Q: If my employer wants me to sign a non-compete agreement, what do you advise?
My advice is to talk to an experienced employment attorney regarding a non-compete agreement. While unenforceable in California, employers are getting wise in terms of how they craft their agreements. For instance, if there is an employer who is based out of state, they will have their agreement governed by the laws of the other state because many other states don’t have the same protections that California has for employees.
In particular, other states allow for non-competition agreements. Frequently, employers will have employees sign a noncompetition agreement based on the laws of, for example, Minnesota, which permits these types of agreements, and the employee will agree that they will adjudicate any of those claims in Minnesota, not in California.
If an employee signs an agreement like that, the company may take the position that it’s valid and binding, and subject to the laws of Minnesota, and that California has nothing to say about it. However, we have been involved in a number of cases where that same employee is working and living here in California, and we bring a lawsuit in California, essentially to have the California court strike down that type of a provision and allow the employee to go to work for a competitor after they leave the employ of the first company.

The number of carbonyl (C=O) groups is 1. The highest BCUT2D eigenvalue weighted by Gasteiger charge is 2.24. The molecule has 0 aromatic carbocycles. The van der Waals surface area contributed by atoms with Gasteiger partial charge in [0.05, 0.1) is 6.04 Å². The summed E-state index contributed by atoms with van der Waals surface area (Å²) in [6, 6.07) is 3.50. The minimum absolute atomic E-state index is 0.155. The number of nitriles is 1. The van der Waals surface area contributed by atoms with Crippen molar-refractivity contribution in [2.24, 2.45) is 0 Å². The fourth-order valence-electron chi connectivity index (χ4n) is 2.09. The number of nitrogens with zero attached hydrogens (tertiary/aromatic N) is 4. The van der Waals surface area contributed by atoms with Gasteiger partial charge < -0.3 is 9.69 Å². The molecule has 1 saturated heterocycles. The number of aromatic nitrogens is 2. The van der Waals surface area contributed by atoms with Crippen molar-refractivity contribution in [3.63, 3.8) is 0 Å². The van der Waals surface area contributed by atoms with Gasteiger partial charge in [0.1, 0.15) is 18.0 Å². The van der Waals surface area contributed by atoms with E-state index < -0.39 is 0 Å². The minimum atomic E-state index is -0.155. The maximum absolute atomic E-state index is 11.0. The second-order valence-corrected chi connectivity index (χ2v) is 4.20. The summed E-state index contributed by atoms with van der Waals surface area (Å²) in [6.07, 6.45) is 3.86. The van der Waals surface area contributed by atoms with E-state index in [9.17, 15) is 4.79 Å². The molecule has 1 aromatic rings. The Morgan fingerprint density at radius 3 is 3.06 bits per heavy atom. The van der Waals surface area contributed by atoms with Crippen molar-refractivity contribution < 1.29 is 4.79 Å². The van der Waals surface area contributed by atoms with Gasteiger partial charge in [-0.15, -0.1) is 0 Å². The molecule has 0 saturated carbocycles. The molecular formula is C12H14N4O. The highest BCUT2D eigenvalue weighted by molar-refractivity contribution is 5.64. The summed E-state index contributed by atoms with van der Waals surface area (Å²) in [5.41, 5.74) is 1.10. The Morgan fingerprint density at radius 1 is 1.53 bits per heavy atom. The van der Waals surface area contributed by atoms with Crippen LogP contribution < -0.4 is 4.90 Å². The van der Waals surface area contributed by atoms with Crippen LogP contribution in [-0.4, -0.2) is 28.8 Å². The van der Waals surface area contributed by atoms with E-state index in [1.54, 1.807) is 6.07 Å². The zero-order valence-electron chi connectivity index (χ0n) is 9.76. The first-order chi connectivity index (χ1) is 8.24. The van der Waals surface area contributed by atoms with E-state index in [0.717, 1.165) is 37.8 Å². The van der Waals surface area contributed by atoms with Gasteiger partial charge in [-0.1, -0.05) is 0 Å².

It is much easier (and less expensive) to try to negotiate out of non-compete provisions upfront rather than trying to litigate them later.
Q: If the company is located in Minnesota, and I get a similar job in California, am I competing with that company if their services are exclusive to Minnesota?
In that situation, potentially the agreement might be viewed as being overly broad. Practically speaking, if the Minnesota-based company doesn’t do business outside of Minnesota, it isn’t going to care if the employee goes to work in California doing the same thing.
It is only where the ex-employer views that employee as going to work for a competitor that they grow concerned about enforcing the non-compete provision in their employment agreement
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